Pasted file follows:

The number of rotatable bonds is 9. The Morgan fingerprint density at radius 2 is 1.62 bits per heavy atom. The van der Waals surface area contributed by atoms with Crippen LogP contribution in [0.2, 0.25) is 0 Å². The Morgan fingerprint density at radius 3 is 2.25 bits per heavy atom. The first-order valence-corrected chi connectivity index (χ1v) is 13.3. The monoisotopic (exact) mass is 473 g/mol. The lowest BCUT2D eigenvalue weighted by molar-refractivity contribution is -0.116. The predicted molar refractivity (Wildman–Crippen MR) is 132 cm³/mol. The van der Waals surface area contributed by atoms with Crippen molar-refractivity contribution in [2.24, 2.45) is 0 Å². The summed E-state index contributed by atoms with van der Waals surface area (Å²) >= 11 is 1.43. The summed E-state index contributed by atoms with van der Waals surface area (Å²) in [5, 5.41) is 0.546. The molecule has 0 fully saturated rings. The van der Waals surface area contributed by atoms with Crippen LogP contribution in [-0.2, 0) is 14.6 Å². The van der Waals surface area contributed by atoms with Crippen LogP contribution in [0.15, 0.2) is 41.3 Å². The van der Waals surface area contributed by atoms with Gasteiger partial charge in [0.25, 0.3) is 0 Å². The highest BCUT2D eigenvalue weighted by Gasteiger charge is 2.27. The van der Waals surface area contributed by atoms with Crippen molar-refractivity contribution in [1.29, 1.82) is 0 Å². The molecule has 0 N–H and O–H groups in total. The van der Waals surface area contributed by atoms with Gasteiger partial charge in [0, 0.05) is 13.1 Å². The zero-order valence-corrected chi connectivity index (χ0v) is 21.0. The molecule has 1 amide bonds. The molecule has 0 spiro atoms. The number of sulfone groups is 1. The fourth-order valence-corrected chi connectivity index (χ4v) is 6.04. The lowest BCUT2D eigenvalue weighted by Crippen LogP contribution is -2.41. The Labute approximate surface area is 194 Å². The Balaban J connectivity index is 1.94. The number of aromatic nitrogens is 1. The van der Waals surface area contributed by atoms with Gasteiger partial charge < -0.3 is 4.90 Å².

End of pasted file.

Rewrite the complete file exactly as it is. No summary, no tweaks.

The number of rotatable bonds is 9. The Morgan fingerprint density at radius 2 is 1.62 bits per heavy atom. The van der Waals surface area contributed by atoms with Crippen LogP contribution in [0.2, 0.25) is 0 Å². The Morgan fingerprint density at radius 3 is 2.25 bits per heavy atom. The first-order valence-corrected chi connectivity index (χ1v) is 13.3. The monoisotopic (exact) mass is 473 g/mol. The lowest BCUT2D eigenvalue weighted by molar-refractivity contribution is -0.116. The predicted molar refractivity (Wildman–Crippen MR) is 132 cm³/mol. The van der Waals surface area contributed by atoms with Crippen molar-refractivity contribution in [2.24, 2.45) is 0 Å². The summed E-state index contributed by atoms with van der Waals surface area (Å²) >= 11 is 1.43. The summed E-state index contributed by atoms with van der Waals surface area (Å²) in [5, 5.41) is 0.546. The molecule has 0 fully saturated rings. The van der Waals surface area contributed by atoms with Crippen LogP contribution in [-0.2, 0) is 14.6 Å². The van der Waals surface area contributed by atoms with Crippen LogP contribution in [0.15, 0.2) is 41.3 Å². The van der Waals surface area contributed by atoms with Gasteiger partial charge in [0.25, 0.3) is 0 Å². The highest BCUT2D eigenvalue weighted by Gasteiger charge is 2.27. The van der Waals surface area contributed by atoms with Crippen molar-refractivity contribution in [1.29, 1.82) is 0 Å². The molecule has 0 N–H and O–H groups in total. The van der Waals surface area contributed by atoms with Gasteiger partial charge in [0, 0.05) is 13.1 Å². The zero-order valence-corrected chi connectivity index (χ0v) is 21.0. The molecule has 1 amide bonds. The molecule has 0 spiro atoms. The number of sulfone groups is 1. The fourth-order valence-corrected chi connectivity index (χ4v) is 6.04. The lowest BCUT2D eigenvalue weighted by Crippen LogP contribution is -2.41. The Labute approximate surface area is 194 Å². The Balaban J connectivity index is 1.94. The number of aromatic nitrogens is 1. The van der Waals surface area contributed by atoms with Gasteiger partial charge < -0.3 is 4.90 Å².